LOUISVILLE, Ky. — Holly Ford stood in the corner of the cafeteria of Greathouse Shryock Elementary School as five students sat and ate lunch.

What You Need To Know

  • Five students were part of a demonstration to show how Kentucky's largest school district plans to feed its students safely the rest of the school year

  • Temperatures will be checked at the door in the morning at Greathouse Shryock Elementary School

  • Hand sanitizer will be just inside the doorway

  • Curbside meal pickups will continue, though on an adjusted schedule

Her daughter — a second-grader at the school — and the four others were part of a Tuesday demonstration to show how Kentucky's largest school district plans to feed its students safely the rest of the school year.

"I'm so glad we're going back," she said smiling during an interview with Spectrum News 1. "I’m ready for her to be in-person learning again."

At Greathouse, temperatures will be checked at the door in the morning. The parade of pupils will then walk in and find hand sanitizer just inside the doorway on a table with bagged breakfasts further along.

Breakfast will be eaten in classrooms, according to Principal Karla Davis. For lunch, the traditional long tables in the cafeteria have been pushed to the side. Old metal desks have been meticulously spaced in marked areas, with arrows directing the flow of foot traffic.


Because parents can choose whether to send their children back to school or keep them in NTI for the remainder of the school year, curbside meal pickups are to remain operating as well, though on an adjusted schedule.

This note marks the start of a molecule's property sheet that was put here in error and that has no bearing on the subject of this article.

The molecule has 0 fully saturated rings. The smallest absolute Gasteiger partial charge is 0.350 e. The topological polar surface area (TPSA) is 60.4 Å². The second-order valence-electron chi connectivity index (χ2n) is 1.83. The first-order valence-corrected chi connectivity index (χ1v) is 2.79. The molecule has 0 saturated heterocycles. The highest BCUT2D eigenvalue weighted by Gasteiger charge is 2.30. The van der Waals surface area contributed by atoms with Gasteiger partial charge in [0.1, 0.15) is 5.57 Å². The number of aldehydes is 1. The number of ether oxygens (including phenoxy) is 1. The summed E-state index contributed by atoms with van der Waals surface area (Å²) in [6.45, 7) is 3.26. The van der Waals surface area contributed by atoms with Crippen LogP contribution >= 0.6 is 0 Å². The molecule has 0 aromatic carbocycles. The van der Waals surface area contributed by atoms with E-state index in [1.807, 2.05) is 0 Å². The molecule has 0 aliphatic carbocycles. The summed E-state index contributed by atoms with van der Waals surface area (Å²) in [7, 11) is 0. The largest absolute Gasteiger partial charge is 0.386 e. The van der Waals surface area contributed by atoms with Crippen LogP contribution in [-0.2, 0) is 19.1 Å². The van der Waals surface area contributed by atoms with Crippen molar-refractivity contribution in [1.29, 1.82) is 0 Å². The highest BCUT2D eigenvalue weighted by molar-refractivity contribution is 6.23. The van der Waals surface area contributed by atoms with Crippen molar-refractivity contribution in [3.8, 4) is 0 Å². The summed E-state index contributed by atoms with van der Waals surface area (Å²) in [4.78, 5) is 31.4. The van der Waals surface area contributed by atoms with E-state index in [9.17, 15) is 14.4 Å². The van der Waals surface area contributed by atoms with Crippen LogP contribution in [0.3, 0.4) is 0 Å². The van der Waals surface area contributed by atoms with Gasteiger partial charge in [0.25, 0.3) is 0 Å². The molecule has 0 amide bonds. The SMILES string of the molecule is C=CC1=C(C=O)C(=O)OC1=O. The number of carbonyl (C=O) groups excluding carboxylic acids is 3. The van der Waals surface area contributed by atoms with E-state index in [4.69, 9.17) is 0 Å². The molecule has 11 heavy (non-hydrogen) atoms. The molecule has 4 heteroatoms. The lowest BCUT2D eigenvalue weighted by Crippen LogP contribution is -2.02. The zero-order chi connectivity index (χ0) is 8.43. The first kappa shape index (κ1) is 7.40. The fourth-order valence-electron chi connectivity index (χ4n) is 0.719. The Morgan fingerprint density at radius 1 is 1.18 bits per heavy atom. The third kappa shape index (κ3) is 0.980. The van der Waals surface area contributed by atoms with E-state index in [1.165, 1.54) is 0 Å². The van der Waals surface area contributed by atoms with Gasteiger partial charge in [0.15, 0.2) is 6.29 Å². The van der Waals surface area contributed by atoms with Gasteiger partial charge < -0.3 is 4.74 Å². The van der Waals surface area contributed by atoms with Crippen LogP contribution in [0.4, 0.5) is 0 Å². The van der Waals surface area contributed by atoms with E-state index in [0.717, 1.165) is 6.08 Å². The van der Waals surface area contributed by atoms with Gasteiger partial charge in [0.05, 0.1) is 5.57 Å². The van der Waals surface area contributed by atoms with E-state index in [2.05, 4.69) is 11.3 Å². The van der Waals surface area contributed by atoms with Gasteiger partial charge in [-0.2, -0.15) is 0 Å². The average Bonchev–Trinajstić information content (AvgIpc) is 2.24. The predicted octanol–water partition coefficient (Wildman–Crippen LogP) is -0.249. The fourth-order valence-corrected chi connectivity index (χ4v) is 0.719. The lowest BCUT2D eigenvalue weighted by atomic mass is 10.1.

• March 16: Curbside meals stop. Families will get six days worth of meals that day.
  • March 17: In-person classes begin across JCPS.
  • March 24: Curbside meals return for one day. Families will get eight days worth of meals that day.
  • Spring break (3/29-4/2): No meal service.
  • April 10: Curbside meals return to a Saturday-only schedule. 56 sites are expected to serve meals.

The cafeteria looks much different, and the water fountains in the halls are covered in trash bags so no one will use them. But one week from Wednesday, the day thousands of parents and students have been looking forward to will finally arrive.

They have been waiting for it an entire year.

"We’ll treat this just like the beginning of the school year," Davis said. "And we’ll establish expectations, we’ll model, we’ll practice a whole lot those first few days, and we’ll have everybody ready."

With a unique spring ahead, Ford doesn't think Louisville's kids should be underestimated.

"I think the kids are more adaptable than the adults are, to be quite honest," she said, laughing. "I think that they are gonna do a better job than anybody gives them credit for."